We began to hint to each other that it might be time to start thinking about starting a family. I thought that my wife might want to think about that for a while, maybe ponder if I was ready to be a dad. To be fair, knowing me, I probably wanted to procrastinate about the entire issue as long as I could, too. But no. Not very long after we first discussed it, Monica presented me with a wrapped present. It was a copy of What To Expect When You're Expecting with a positive pregnancy test taped to cover. She had worked her take-charge magic once again.


    Image: S. Bielanko

  • She stands up for herself and others. 10 of 20

    While she was very pregnant with our first child, Monica never lost her keen social consciousness. In fact, I think the prospect of bringing a baby into this world drove her even harder to stand up for the things she believed in. She marched through a bunch of cold nights to support gay marriage and was so proud that she could bring our baby-girl-to-be along for the journey. I remember looking at the many thousands of people marching and not seeing a single one who was pregnant like my wife was. She was a thrilled, and I was enamored.


    Image: S. Bielanko

  • She raises our kids like a champ. 11 of 20

    Violet came into our lives, and our lives were forever changed for the better. Monica immediately took to motherhood, which didn't surprise me or anyone who knew her. Still, her reveling in her baby girl and her fierce commitment to being the best possible parent she could be was still inspiring for me to watch. Nothing tests what a person is really made of like first-time parenthood. Everything you have ever known is turned completely upside down. But I watched as my wife embraced her new role without ever missing a beat, and the gravity of love hit me square in the chest. Even now, she is still my role model when it comes to raising kids.


    Image: S. Bielanko

  • She inspires me to be a great dad. 12 of 20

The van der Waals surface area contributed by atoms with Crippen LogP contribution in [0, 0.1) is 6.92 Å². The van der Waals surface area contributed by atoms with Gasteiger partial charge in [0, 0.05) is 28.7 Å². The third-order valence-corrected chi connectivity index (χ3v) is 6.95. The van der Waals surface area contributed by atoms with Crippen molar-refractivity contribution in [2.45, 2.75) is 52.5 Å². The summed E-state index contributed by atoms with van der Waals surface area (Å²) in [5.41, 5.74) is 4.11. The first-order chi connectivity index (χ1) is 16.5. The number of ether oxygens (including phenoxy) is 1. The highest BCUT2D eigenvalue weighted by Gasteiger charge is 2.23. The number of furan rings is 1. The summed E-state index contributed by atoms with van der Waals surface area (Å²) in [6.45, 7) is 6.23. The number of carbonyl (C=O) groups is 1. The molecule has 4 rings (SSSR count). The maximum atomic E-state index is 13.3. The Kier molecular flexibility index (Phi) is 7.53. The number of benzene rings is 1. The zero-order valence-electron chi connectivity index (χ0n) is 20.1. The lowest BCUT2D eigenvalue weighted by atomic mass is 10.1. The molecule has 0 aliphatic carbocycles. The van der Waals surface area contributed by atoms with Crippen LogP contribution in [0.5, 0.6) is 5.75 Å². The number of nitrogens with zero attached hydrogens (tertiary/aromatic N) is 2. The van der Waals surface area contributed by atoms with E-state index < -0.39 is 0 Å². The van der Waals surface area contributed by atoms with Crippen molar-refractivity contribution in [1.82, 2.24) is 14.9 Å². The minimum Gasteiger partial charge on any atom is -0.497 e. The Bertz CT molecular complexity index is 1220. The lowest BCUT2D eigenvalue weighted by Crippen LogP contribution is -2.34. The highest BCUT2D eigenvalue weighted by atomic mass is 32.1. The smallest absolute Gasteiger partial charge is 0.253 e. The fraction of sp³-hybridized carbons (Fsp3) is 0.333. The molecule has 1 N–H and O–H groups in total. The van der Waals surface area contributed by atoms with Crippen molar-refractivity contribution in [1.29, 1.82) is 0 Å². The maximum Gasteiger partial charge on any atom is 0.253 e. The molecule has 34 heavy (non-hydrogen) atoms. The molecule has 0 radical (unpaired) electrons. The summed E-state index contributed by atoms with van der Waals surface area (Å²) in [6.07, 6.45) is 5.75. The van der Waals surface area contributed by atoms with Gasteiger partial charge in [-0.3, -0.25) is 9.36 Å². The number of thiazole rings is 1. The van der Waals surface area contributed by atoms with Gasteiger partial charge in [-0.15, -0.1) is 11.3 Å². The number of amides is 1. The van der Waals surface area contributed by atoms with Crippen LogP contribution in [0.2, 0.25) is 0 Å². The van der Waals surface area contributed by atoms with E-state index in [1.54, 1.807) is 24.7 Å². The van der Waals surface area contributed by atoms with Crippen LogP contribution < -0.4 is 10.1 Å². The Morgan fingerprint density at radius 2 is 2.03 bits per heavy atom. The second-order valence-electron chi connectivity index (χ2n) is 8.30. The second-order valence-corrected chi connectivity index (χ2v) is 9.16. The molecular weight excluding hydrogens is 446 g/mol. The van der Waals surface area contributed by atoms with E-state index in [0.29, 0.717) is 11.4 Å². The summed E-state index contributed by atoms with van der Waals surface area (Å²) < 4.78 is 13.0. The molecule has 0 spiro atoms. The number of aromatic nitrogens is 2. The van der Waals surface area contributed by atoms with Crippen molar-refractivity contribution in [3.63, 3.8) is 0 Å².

Coming from broken homes and non-traditional families, Monica and I had known our share of sadness and "missing out" when we were kids. Still, I am forever grateful that once our Violet was born, my wife constantly pointed out to me just how much she and I, as parents, were moving in the opposite direction from certain things that we had experienced growing up. She recognized early on that we shouldn't and couldn't ever doubt our own abilities as a mom and dad to our baby girl. She urged me to go for greatness, to try and be the dad of the century. And I'm still out there trying.


    Image: S. Bielanko

  • She’s not a beauty traditionalist. 13 of 20

    Of course, it's not as heavy as some of the other stuff I'm talking about here, but it has always impressed me that my wife, Monica, has never been too preoccupied with one hairstyle or "look." Throughout our time together, her hair has been blonde, brunette, platinum, and even a bit pink. She'll just wake up one day, disappear for a few hours, and show back up with a totally transformed physical appearance, no questions asked. She even chopped off her super long locks on a whim one time. I find it all exhilarating and sexy.


    Image: S. Bielanko

  • She decided when our family should start growing. 14 of 20

    When we first began talking about having a second child, something we both wanted, I expected that we were supposed to wait for some kind of "right time" or something before we started really trying. Of course, I was dead wrong. Monica began keeping a very detailed calendar of star charts and moon phases and fertility stages, and the next thing I knew, my take-charge lady was waking me up in the middle of the night for a bit of fun (it was a dream come true). Not long after, we welcomed our son, Henry, into our life.